One of the unintended (and increasingly urgent) consequences of any Brexit is the possible impact on existing commercial contracts.
Some sectors (notably, insurance) have engaged early on the question of ongoing policy validity in the UK and EU after Brexit.
But the impact on existing contracts is not yet clear for many other sectors. So, a huge number of business critical contracts are yet to be reviewed for Brexit resilience.
Although English contract law will be largely unaffected by even a "hard Brexit", there are a number of ways that Brexit-related events could affect contractual relationships. For example, suppliers' costs may increase where tariffs and customs requirements are introduced or exchange rates fluctuate significantly. This could render existing payment mechanisms obsolete.
The loss of "passporting" rights would mean that a financial services firm may not be able to continue to deliver services under the existing contract.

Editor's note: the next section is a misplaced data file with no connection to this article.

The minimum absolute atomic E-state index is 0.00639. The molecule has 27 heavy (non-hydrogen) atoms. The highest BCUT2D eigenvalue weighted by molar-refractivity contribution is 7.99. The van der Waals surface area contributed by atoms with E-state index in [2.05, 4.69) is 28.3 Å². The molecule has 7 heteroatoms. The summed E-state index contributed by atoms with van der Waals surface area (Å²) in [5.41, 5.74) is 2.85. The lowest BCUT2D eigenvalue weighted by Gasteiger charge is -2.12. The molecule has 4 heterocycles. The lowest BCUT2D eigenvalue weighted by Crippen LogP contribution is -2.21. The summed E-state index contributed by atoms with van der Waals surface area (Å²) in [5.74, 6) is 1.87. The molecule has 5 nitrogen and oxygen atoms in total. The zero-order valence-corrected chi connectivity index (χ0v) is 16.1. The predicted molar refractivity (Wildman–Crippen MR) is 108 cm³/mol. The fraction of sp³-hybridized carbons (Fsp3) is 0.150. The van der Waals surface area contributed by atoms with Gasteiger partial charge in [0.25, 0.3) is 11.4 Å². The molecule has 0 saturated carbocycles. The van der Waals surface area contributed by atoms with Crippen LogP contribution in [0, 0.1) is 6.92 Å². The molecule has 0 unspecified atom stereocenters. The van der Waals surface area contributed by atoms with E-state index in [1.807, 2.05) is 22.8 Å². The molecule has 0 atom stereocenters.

Although existing Change in Law provisions may assist in the event of a Brexit-related legislative change, many businesses have adopted (or are considering) so- called "Brexit clauses”.
These are specific contractual provisions which address particular Brexit circumstances and set out the consequences for the contract. Such provisions give more legal certainty than attempting to rely on more general boilerplate terms.
A standard Brexit clause will set out 1. what specific circumstances must arise for the clause to be engaged and 2. the changes in the parties' rights or obligations which arise as a result of that specific event.
Brexit clauses can provide for the full range of consequences. Common examples include contract termination/contract shortening; allocation of extra costs between the parties; or allocation of responsibility for a particular obligation arising out of Brexit (such as to obtain any new authorisations or permits which may be required).
Clyde & Co is hosting Brexit: Ensuring Supply Chain Resilience on 10 October 2018 in London. For more information and to register to attend, please click here.
For more information or advice, please email email@example.com or your usual Clyde & Co contact.
Brexit contract continuity issues must be resolved